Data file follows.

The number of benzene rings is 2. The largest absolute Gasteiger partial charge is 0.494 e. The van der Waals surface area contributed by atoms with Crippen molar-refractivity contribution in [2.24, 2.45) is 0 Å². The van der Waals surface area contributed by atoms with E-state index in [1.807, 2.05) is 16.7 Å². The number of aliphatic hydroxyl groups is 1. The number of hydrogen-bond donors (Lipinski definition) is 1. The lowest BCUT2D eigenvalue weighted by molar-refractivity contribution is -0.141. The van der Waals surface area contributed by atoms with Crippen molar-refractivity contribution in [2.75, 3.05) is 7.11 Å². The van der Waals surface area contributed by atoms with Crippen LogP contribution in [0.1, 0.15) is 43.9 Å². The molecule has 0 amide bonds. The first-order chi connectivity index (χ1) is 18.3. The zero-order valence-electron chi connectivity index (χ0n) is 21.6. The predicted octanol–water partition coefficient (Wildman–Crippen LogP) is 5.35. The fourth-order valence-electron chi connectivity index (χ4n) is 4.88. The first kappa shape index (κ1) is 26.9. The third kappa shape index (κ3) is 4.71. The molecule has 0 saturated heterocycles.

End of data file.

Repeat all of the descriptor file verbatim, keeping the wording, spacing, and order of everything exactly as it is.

The number of benzene rings is 2. The largest absolute Gasteiger partial charge is 0.494 e. The van der Waals surface area contributed by atoms with Crippen molar-refractivity contribution in [2.24, 2.45) is 0 Å². The van der Waals surface area contributed by atoms with E-state index in [1.807, 2.05) is 16.7 Å². The number of aliphatic hydroxyl groups is 1. The number of hydrogen-bond donors (Lipinski definition) is 1. The lowest BCUT2D eigenvalue weighted by molar-refractivity contribution is -0.141. The van der Waals surface area contributed by atoms with Crippen molar-refractivity contribution in [2.75, 3.05) is 7.11 Å². The van der Waals surface area contributed by atoms with Crippen LogP contribution in [0.1, 0.15) is 43.9 Å². The molecule has 0 amide bonds. The first-order chi connectivity index (χ1) is 18.3. The zero-order valence-electron chi connectivity index (χ0n) is 21.6. The predicted octanol–water partition coefficient (Wildman–Crippen LogP) is 5.35. The fourth-order valence-electron chi connectivity index (χ4n) is 4.88. The first kappa shape index (κ1) is 26.9. The third kappa shape index (κ3) is 4.71. The molecule has 0 saturated heterocycles.